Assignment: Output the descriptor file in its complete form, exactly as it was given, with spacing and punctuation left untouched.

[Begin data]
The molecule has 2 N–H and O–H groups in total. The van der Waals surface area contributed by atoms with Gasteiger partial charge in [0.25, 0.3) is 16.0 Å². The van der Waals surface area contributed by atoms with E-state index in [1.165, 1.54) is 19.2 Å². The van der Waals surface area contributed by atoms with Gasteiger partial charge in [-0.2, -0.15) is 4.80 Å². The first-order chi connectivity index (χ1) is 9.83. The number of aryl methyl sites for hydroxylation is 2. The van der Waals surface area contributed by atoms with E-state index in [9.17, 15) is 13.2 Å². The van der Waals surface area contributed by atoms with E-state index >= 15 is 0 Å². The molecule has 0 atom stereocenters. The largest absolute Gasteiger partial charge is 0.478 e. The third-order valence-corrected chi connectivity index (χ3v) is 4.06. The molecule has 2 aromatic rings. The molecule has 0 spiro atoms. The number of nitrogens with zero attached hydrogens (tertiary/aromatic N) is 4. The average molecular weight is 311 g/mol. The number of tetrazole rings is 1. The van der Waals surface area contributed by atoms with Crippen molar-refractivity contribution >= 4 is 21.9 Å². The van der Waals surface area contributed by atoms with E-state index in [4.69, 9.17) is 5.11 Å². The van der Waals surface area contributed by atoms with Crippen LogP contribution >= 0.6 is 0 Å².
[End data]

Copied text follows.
The molecule has 2 N–H and O–H groups in total. The van der Waals surface area contributed by atoms with Gasteiger partial charge in [0.25, 0.3) is 16.0 Å². The van der Waals surface area contributed by atoms with E-state index in [1.165, 1.54) is 19.2 Å². The van der Waals surface area contributed by atoms with Gasteiger partial charge in [-0.2, -0.15) is 4.80 Å². The first-order chi connectivity index (χ1) is 9.83. The number of aryl methyl sites for hydroxylation is 2. The van der Waals surface area contributed by atoms with E-state index in [9.17, 15) is 13.2 Å². The van der Waals surface area contributed by atoms with E-state index >= 15 is 0 Å². The molecule has 0 atom stereocenters. The largest absolute Gasteiger partial charge is 0.478 e. The third-order valence-corrected chi connectivity index (χ3v) is 4.06. The molecule has 2 aromatic rings. The molecule has 0 spiro atoms. The number of nitrogens with zero attached hydrogens (tertiary/aromatic N) is 4. The average molecular weight is 311 g/mol. The number of tetrazole rings is 1. The van der Waals surface area contributed by atoms with Crippen molar-refractivity contribution >= 4 is 21.9 Å². The van der Waals surface area contributed by atoms with E-state index in [4.69, 9.17) is 5.11 Å². The van der Waals surface area contributed by atoms with Crippen LogP contribution >= 0.6 is 0 Å².